The result, "Lifeforce," is one of those classic bad movies that is fun to watch under certain conditions (and perhaps with certain beverages as accompaniment). It's even better to look at now since Scream Factory has given the film its long-awaited Blu-ray debut, releasing both the international 116-minute cut and the U.S. 101-minute cut on one disc. The longer cut (which also restores Henry Mancini's full score) does help with plot points rendered confusing or incoherent in the U.S. version. It's a better movie as a result.
It is still, however, absolutely nuts, starting with the discovery of a gigantic alien vessel hidden in Halley's Comet and ending with a plague of zombies overrunning a devastated London in what often plays like a mashup of every British sci-fi movie ever made and then some. Some of the ideas are audacious (like the concept that the aliens are the actual basis of vampire mythology), while the special effects range from unusual to ludicrous and long chunks of the movie consist of men standing around in offices until some new bizarre horror erupts.
The retrospective interviews are fun, while Hooper provides a number of great memories in his hosted commentary track (he seems to have really enjoyed making the movie despite its reputation). He also personally oversaw its restoration for Blu-ray, making this the most color-saturated and striking version ever issued. "Lifeforce" is a hoot, compulsively watchable despite its many problems, and a must for fans of Hooper and '80s sci-fi.
Anyone who watched "The Howling" in a movie theater when it was released in April 1981 vividly recalls the movie's "holy crap" moment, a centerpiece transformation of serial killer Eddie Quist (Robert Picardo, who later played the holographic doctor on "Star Trek: Voyager") into a werewolf. Lycanthropes had not featured much on the big screen for decades before this (except for Paul Naschy's Spanish horror films, which were difficult to see in the U.S.), but the groundbreaking makeup effects by Rob Bottin (who next worked on John Carpenter's "The Thing") brought this classic monster back in a big way and ushered in a new era of creature creations -- as did the equally pioneering "An American Werewolf in London," released just four months later.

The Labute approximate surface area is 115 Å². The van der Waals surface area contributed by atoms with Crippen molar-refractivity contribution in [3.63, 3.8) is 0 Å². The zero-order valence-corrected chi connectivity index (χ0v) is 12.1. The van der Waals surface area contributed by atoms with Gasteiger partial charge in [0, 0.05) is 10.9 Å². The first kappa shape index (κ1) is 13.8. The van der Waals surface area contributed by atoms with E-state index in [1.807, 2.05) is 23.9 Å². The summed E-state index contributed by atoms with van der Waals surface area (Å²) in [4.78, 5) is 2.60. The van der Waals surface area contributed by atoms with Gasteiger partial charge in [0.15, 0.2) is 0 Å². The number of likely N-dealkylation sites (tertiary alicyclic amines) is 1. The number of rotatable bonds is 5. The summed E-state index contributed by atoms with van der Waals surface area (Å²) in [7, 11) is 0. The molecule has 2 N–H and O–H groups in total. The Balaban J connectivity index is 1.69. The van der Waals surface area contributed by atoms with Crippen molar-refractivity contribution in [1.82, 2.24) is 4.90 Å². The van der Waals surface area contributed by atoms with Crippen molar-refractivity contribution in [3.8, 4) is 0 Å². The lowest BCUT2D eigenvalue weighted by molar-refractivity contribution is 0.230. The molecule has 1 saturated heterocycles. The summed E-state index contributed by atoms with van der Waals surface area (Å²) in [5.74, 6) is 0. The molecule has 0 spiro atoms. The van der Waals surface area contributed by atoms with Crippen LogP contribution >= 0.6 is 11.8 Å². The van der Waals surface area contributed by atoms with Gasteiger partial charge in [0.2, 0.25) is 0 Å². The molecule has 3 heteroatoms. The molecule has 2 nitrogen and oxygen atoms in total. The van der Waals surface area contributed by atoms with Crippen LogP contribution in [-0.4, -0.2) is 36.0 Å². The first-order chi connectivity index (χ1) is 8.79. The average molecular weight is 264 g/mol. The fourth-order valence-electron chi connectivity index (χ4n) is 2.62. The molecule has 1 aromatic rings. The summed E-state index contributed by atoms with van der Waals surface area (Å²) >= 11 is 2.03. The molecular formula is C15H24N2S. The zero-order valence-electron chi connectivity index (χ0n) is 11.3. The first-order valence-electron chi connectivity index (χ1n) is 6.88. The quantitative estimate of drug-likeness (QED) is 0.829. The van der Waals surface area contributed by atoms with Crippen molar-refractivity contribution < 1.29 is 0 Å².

"The Howling," directed by Joe Dante ("Gremlins") and written by John Sayles, was based on a straightforward horror novel by Gary Brandner. Little remains of Brandner's book in Dante and Sayles' more satirical take, which sends up the media, psychotherapy, New Age communes and the horror genre itself while still delivering the gruesome, macabre fun. Dee Wallace ("E.T.") plays Karen, a news anchor traumatized by an encounter with Eddie. Her therapist (Patrick Macnee) suggests that she and her husband (the late Christopher Stone, Wallace's real-life spouse) head to his secluded beach retreat, the Colony -- which is in fact a front for a den of werewolves.
"The Howling" has been released on Blu-ray abroad but not here until now, and the new disc offers up a sharper and more colorful transfer than the previous DVD editions (although it's still a little "soft" in that '80s way). The remixed digital surround sound is also fun, especially during the transformation sequences. The disc is packed with bonus features, including the 48-minute "Unleashing the Beast" documentary; separate interviews with executive producer Steven Lane, editor Mark Goldblatt and others; a look at the film's locations; a vintage featurette from the time of production; deleted scenes; an older commentary with Dante, Wallace, Stone and Picardo, and a new one with the now-80-year-old Brandner.